Millennials Buy Everything Online – But Not from Just Anyone

It’s no surprise that e-commerce has now surpassed 10% of the total retail sales in the U.S. – for the first time in history.[1]  Millennials buy everything online (and so does everyone else for that matter). But this generation isn’t just looking for the best price or product. Millennials actively search for value-driven companies. And with so many online options available, why wouldn’t they?

Value-driven companies are socially conscious, and they care about their impact on this planet. If you’re still using diesel to power your fleets, what message are you sending this generation about your company values?

Online Shopping is About More than Convenience

In an e-commerce market, shipping is everything. Online shopping, in the U.S. alone, is expected to have 300 million shoppers (or 91% of the country’s population) by 2023.[2] Nearly 25% of American shoppers already buy online at least once a month. As demand for online shopping increases so do the options.

Today, you can buy everything from fresh seafood to clothing to furniture on the internet. With quick delivery and generous return policies from companies like Amazon, Zappos, and Wayfair, millennials and other customers aren’t afraid to buy sight unseen.

Plus, the subscription e-commerce market has grown by over 100% a year in the last five years. Consumers now have the option to buy monthly meal kits, take advantage of Amazon’s subscribe and save goods, or purchase monthly outfits from popular sites like Stitch Fix.

And while each of these companies offers a different product, there is one thing they all have in common that makes them popular amongst millennials – they have clear values.

  • Blue Apron makes fresh home cooking accessible to anyone.
  • Amazon’s mission to be the earth’s most customer-centric company.
  • Stitch Fix’s mission is to inspire people to be their best selves.

Consumers across the country, not just millennials, are taking advantage of online shopping. But the fact remains that someone still has to transport these goods.

The U.S. Economy Depends on Trucks to Deliver Goods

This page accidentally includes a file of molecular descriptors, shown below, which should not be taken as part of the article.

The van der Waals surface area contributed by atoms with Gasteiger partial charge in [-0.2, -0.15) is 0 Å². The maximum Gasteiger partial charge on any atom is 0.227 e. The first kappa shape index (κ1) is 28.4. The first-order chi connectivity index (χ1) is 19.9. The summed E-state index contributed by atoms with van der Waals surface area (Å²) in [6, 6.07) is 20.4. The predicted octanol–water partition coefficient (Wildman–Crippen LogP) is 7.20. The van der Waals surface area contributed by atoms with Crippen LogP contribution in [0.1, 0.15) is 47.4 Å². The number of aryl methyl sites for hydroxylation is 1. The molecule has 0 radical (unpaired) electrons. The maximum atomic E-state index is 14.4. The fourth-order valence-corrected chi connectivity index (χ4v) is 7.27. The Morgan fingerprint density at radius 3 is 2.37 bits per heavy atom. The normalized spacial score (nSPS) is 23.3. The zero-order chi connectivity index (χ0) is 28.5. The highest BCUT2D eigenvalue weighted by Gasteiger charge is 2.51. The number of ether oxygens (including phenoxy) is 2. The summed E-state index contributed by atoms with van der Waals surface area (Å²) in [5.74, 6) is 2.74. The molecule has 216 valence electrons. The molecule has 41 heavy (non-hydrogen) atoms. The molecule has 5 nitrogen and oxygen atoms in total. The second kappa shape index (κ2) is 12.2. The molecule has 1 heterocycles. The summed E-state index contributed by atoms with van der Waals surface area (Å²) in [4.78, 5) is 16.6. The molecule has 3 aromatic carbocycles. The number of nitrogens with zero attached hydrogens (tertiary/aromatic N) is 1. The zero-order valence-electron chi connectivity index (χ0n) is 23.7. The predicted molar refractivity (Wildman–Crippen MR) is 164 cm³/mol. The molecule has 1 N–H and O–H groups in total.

The U.S. Department of Transportation anticipates the value of freight moved across the country to increase from $882 per ton back in 2007 to $1,377 per ton by 2040.[3]

With so much freight to transport, the need for cleaner gas has never been so important. Diesel fuel has long been viewed as the most efficient way to transport goods, but it’s also one of the world’s leading contributors to environmental pollution. Diesel emissions have been linked to cancer, respiratory problems, air pollution, and climate change.[4]

If transportation companies continue to use diesel fuel to meet the growing needs of online shoppers, the negative impact could only get worse.

Millennials and other value-based consumers know that they have a responsibility to shop their conscious. And while fast shipping is important, so is doing business with companies who care about the environment.

Natural Gas:  The Cleaner and Cheaper Option

Giving millennials and other values-based consumers a reason to feel good about buying from you is one of the perks of using natural gas, but it certainly isn’t the only one.

Some of the many benefits of natural gas include:

  • Consistently low gas prices (unlike diesel which frequently fluctuates)
  • Lower carbon footprint (CNG reduces greenhouse gas emissions by up to 20 percent vs. diesel)
  • Longer maintenance intervals between changing oil and air filters
  • Less noisy engines (up to 10 decibels quieter than diesel)

Companies who are already moving towards a cleaner fuel fleet include shipping giants UPS and DHL, but they aren’t alone. Natural gas now powers 175,000 vehicles in the U.S. and 23 million worldwide.

A new year is about to be upon us. Consumers will continue to shop online, shop their conscious, and hold brands accountable for their choices. As it stands, two-thirds of consumers worldwide buy, or boycott brands based on social or political beliefs. [5]

With concern over climate change continuing to grow, what will you do differently to reduce greenhouse emissions in 2020?









About the Author, Jennifer Lester is a freelance writer and social media strategist who covers topics related to energy and workforce. She has been writing professionally since 2015 and was a high school teacher prior to that. Jennifer is a graduate of Texas A&M University and a member of the American Writers and Artists Inc. Association. Her articles have been featured on Pink Petro and Experience Energy. She lives in Houston, TX and is the proud mom of three boys.

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